I Blame the Dutch (mpoetess) wrote,
I Blame the Dutch

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The Christmas tree stood by the parlor door,
But the parlor door was locked
And the children could not get inside
Even though they knocked.
For a Christmas tree must wait, folks say
And not be seen till Christmas Day.

But the cat had seen the Christmas tree
As she prowled the house by night,
And the dog had seen the Christmas tree
By the moon's enchanting light;
And a little mouse beside her hole
Had looked at it with eyes of coal.
Even the spiders hoped to see
The secret, silent Christmas tree.

They planned, one day, to creep and crawl
Out of their cracks and up the wall
To get the highest view of all.
But just that day with mop and broom
The housemaid swept them from the room
And so the spiders could not see
The secret, silent Christmas tree.

The fairies heard the spiders weep,
All on a winter's night,
Although their cries made softer sounds
Than moth wings make in flight.
The fairies said: "Each living thing
That creeps, or crawls, or flaps a wing
Shall share the birthday of the King."

They took the spiders to the tree
And, since they were too small
To see as far as cat or mouse,
The fairies let them crawl
Along each twig and bending branch
To look at every ball
And silver star and popcorn string;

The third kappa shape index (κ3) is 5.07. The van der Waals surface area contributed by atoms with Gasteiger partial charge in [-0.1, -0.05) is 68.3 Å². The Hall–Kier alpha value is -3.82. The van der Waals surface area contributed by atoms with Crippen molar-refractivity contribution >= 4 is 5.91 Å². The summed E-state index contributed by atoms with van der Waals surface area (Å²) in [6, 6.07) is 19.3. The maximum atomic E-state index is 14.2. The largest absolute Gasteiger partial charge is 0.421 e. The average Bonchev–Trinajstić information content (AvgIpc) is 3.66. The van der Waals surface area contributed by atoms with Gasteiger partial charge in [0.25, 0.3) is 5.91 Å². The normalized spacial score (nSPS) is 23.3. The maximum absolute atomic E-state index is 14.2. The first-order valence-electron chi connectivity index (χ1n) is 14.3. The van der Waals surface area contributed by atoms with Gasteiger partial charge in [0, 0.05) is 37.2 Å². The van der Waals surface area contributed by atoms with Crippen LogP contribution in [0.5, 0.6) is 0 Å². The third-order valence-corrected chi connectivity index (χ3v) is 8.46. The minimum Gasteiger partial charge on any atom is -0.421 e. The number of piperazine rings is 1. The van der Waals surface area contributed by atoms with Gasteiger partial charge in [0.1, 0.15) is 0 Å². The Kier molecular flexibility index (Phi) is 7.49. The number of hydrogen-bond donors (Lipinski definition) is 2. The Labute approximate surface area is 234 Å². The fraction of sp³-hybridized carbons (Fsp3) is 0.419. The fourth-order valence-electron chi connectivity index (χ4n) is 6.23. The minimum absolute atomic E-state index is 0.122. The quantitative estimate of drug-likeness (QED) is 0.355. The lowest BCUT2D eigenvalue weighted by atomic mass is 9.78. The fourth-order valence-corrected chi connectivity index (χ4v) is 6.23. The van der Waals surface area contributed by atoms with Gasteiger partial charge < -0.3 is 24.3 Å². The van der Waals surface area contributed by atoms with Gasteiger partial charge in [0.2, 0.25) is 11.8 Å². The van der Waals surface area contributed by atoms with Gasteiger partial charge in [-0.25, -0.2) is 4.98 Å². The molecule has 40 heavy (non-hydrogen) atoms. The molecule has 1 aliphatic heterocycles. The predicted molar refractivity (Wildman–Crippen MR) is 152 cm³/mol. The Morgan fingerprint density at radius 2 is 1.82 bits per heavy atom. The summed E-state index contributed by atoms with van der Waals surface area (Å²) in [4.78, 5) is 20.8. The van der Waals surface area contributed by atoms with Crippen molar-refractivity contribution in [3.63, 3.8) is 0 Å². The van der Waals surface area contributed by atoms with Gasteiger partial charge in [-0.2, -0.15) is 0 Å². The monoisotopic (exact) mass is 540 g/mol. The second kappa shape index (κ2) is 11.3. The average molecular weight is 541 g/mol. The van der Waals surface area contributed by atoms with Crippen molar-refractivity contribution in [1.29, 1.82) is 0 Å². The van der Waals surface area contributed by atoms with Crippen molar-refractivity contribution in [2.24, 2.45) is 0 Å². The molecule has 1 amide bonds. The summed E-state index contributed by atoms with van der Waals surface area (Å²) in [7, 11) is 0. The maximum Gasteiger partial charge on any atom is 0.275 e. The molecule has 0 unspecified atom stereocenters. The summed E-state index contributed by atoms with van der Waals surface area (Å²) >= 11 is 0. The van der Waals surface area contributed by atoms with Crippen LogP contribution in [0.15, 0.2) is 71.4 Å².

And when they had seen everything
They thanked the fairies and went back
Each one to sleep inside his crack.

But, oh, the tree when they were gone
Was very sad to look upon!
Its branches were more gray than green
And little webs hung in between
That dulled the lights and all the sheen.

The fairies shook their heads and sighed,
For in their wisdom, ever wide,
They knew no housewife cared to see
Dull cobwebs on a Christmas tree.
They knew the children, too, would weep
To waken from their yuletide sleep
And glimpse a tree all bearded gray
That would not shine on Christmas Day....

And so they turned the webs to gold
By waving fairy wands, I'm told;
And that is why there'll always be
Bright cobwebs on a Christmas tree.

~Rowena Bennett, as printed in Treasury of Christmas Stories, c. 1960, edited by Ann McGovern.

(Green cover with Christmas ornaments that rather look like they were colored in crayon on wrinkled paper, and a light blue border at top and bottom.)

I think the one I remember best is A Miserable, Merry Christmas, though. Possibly because I read it (or had it read to me at first, I'm sure) in the height of my unseasonably brief horse-crazy phase, which I think lasted from ages 4 to 6.
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